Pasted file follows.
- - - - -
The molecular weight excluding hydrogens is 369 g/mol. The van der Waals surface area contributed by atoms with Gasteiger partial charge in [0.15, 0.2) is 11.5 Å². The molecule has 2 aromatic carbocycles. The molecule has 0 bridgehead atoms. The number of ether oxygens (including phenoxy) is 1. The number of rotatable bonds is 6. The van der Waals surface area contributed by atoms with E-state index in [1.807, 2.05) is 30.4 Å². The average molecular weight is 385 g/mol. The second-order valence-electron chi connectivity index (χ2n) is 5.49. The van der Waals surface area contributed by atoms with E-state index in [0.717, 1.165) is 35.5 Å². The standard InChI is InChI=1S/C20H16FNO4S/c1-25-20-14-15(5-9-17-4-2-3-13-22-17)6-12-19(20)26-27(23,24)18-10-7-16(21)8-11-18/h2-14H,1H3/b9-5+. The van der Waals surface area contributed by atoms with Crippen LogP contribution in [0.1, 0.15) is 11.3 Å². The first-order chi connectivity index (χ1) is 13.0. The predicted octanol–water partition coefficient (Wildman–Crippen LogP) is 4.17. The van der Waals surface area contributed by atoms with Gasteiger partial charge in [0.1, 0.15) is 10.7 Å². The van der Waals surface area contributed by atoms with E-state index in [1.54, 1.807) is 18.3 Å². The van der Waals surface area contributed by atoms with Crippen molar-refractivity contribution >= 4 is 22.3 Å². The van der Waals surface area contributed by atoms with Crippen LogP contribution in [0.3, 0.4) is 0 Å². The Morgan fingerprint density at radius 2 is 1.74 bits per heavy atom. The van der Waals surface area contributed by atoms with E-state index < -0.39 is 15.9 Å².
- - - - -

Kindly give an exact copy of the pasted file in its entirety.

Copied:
The molecular weight excluding hydrogens is 369 g/mol. The van der Waals surface area contributed by atoms with Gasteiger partial charge in [0.15, 0.2) is 11.5 Å². The molecule has 2 aromatic carbocycles. The molecule has 0 bridgehead atoms. The number of ether oxygens (including phenoxy) is 1. The number of rotatable bonds is 6. The van der Waals surface area contributed by atoms with E-state index in [1.807, 2.05) is 30.4 Å². The average molecular weight is 385 g/mol. The second-order valence-electron chi connectivity index (χ2n) is 5.49. The van der Waals surface area contributed by atoms with E-state index in [0.717, 1.165) is 35.5 Å². The standard InChI is InChI=1S/C20H16FNO4S/c1-25-20-14-15(5-9-17-4-2-3-13-22-17)6-12-19(20)26-27(23,24)18-10-7-16(21)8-11-18/h2-14H,1H3/b9-5+. The van der Waals surface area contributed by atoms with Crippen LogP contribution in [0.1, 0.15) is 11.3 Å². The first-order chi connectivity index (χ1) is 13.0. The predicted octanol–water partition coefficient (Wildman–Crippen LogP) is 4.17. The van der Waals surface area contributed by atoms with Gasteiger partial charge in [0.1, 0.15) is 10.7 Å². The van der Waals surface area contributed by atoms with E-state index in [1.54, 1.807) is 18.3 Å². The van der Waals surface area contributed by atoms with Crippen molar-refractivity contribution >= 4 is 22.3 Å². The van der Waals surface area contributed by atoms with Crippen LogP contribution in [0.3, 0.4) is 0 Å². The Morgan fingerprint density at radius 2 is 1.74 bits per heavy atom. The van der Waals surface area contributed by atoms with E-state index < -0.39 is 15.9 Å².